Teachers Without Borders

OECD educationtoday: Chinese lessons - 0 views

  • The previous wave of reforms in Shanghai had focused on professionalising education and disseminating good practice through a system of empowered and networked schools. Those established the capacity of the education system to attracted the most talented teachers to the most challenging classrooms and the most capable school leaders to the most disadvantaged schools. The new reforms are now intended to produce innovative approaches to pedagogy and personalised learning experiences.
  • The aim is to offer a more flexible curriculum while avoiding the pitfalls that are familiar to students and teachers in the West.
  • This investment, and the ways in which students expressed themselves and discussed their ideas about their education, were very different from what I had seen and heard in Chinese schools before. What is evident now is that the Chinese system is well beyond playing catch-up with world-class standards; quite simply, China is designing its own educational future.
Teachers Without Borders

New school curriculum to be tested - The National - 0 views

    ABU DHABI // A new curriculum cutting from 13 to a maximum of seven the number of compulsory subjects in the last three years of school is to be tested in 2012. The revamped curriculum, which will go on trial in selected secondary schools in Abu Dhabi next September, will also offer a vocational stream for non-academically inclined pupils in Grades 10, 11 and 12.
Teachers Without Borders

Effective policies give children in Angola a second chance to learn  | Back o... - 0 views

  • Despite recent economic development, Angola remains a society deeply scarred by the still-recent civil war. The conflict caused massive internal displacement and refugee outflows, along with the collapse or destruction of key agricultural, health, education and transportation infrastructures, limiting the government’s ability to provide basic public services. This has resulted in a series of barriers to children enrolling and remaining in school.
  • Children living in emergencies or post-conflict contexts are often excluded from schooling or start school late. Their educational progress suffers and they lack the necessary tools for learning, leading them to drop out of school.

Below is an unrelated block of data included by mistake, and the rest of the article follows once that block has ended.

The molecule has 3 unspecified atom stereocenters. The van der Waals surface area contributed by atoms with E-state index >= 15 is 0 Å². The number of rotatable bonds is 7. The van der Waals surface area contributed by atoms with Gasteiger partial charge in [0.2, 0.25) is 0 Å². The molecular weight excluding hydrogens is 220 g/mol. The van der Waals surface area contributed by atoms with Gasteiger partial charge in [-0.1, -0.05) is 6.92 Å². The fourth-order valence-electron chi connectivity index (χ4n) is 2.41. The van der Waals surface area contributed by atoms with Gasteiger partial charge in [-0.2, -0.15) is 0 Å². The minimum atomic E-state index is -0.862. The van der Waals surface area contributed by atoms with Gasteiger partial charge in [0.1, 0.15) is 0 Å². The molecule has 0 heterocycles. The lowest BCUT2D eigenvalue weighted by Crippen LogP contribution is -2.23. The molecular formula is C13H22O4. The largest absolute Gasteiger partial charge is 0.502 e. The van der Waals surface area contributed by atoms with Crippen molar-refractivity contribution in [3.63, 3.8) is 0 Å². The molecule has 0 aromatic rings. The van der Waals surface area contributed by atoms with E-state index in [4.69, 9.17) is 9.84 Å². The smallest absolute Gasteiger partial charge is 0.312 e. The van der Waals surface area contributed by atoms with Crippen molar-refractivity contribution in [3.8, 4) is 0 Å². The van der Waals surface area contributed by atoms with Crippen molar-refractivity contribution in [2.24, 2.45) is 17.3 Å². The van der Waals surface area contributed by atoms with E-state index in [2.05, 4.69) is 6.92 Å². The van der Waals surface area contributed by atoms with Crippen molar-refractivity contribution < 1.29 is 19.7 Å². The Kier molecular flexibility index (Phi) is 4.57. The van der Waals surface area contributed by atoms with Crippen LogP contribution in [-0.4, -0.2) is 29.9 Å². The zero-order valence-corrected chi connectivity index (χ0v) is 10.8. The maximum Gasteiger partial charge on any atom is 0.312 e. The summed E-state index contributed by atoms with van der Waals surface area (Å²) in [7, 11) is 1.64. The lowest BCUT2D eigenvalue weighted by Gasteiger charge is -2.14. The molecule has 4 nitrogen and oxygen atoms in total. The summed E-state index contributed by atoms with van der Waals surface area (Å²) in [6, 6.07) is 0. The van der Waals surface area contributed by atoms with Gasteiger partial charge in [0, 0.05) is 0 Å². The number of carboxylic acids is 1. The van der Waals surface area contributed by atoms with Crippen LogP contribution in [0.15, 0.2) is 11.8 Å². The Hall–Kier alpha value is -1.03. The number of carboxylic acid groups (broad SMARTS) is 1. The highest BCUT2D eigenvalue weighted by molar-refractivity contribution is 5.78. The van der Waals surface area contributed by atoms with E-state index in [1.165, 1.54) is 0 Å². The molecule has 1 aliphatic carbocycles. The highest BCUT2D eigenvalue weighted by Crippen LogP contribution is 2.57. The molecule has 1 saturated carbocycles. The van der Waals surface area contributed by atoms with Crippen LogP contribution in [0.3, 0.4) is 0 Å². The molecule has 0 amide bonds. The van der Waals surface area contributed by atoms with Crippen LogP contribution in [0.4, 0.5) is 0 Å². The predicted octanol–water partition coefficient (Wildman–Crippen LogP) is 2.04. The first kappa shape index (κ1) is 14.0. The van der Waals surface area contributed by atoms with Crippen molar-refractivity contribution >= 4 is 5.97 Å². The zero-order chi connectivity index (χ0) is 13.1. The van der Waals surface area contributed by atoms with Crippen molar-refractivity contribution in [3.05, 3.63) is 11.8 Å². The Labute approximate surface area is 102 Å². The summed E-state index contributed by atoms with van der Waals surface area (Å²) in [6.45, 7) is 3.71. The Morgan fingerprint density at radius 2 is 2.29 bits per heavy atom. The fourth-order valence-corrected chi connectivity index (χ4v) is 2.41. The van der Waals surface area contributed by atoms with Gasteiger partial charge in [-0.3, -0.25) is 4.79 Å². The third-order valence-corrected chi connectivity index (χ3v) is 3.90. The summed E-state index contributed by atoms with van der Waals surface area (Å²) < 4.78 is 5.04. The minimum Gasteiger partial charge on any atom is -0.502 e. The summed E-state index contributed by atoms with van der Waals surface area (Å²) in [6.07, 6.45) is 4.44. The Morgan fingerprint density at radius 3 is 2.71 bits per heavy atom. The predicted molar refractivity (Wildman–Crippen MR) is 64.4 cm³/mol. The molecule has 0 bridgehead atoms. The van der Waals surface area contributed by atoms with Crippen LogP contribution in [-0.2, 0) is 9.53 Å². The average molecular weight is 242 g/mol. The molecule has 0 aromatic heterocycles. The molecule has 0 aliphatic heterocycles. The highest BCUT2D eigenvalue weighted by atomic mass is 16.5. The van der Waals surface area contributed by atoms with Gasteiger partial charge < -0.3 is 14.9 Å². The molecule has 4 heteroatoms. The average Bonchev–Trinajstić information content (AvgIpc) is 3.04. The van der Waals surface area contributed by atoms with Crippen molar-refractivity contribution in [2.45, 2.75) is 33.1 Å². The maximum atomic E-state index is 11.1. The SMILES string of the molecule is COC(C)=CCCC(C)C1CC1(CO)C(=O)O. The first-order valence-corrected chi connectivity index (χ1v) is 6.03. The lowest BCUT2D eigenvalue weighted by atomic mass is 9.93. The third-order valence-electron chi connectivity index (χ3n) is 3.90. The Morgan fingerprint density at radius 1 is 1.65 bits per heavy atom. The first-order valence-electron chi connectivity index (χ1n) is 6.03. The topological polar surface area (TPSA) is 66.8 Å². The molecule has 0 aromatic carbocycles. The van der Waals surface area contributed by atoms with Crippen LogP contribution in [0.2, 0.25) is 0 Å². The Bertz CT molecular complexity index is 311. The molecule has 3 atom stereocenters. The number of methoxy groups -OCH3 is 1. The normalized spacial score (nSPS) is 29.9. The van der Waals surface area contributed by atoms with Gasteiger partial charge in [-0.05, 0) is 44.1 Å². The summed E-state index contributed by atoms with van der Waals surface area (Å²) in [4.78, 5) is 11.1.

• Many of today’s adolescents in Angola were born during the prolonged civil war and missed several years of schooling or never had the opportunity to attend primary school at all. These youth often do not fit in the primary school setting, and classrooms are already crowded with much younger children.
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  • UNICEF’s Accelerated Learning Programme, called Programa de Alfabetização e Aceleração Escolar (PAAE) in Angola, provides a second-chance learning opportunity for literacy, numeracy and life skills for adolescents through a condensed and adapted primary school curriculum, which can be completed in two-and-a-half years rather than the full six years of primary schooling. It thus encourages out-of-school adolescents to complete primary education, come back into the school system and continue to the second level.
  • “The Accelerated Learning Programme is a critical national strategy of the Government of Angola but what is more important is that this strategy is translated into a second chance and a renewal of hope for adolescents, and girls especially, to continue to learn and develop,” said Paulina Feijo, UNICEF Angola, Education Project Officer.
Teachers Without Borders

Will a More International Curriculum Help Indian Students? - India Real Time - WSJ - 0 views

  • Indian education has often been criticized for focusing on rote learning rather than problem solving. Experts say the curriculum in most schools is outdated and disconnected from the actual world.
  • Randeep Kaur, education adviser at Plan India, a New Delhi-based children’s organization, said most Indian students learned only with the aim of scoring marks but never with the intention of understanding and enhancing their knowledge. “How many of them (students) can actually make use of what they had learned?” she asked.
  • The new program of study, called the CBSE-i will put less emphasis on methods such as memorization and greater focus on developing analytical and communication skills.
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  • World literature will also have greater space in this curriculum.
  • Languages are an important component of the international curriculum. The students are also expected to study three languages, rather than just two. Compulsory languages are English and either Hindi or another local language, as is already the case in the regular curriculum, plus a foreign language. Options could include French, Russian, Spanish, German and Portuguese.
  • Anjali Chhabra, education officer at the CBSE in New Delhi told India Real Time that subjects will be taught with a more global perspective. For instance, when it comes to history there will be more space for world history, rather than just Indian history, as is the case in the regular curriculum.
  • So far, only ten schools across India have applied for the international syllabus.
  • In a major leap for India’s education system the country’s Central Board of Secondary Education has decided to go international with a brand new curriculum.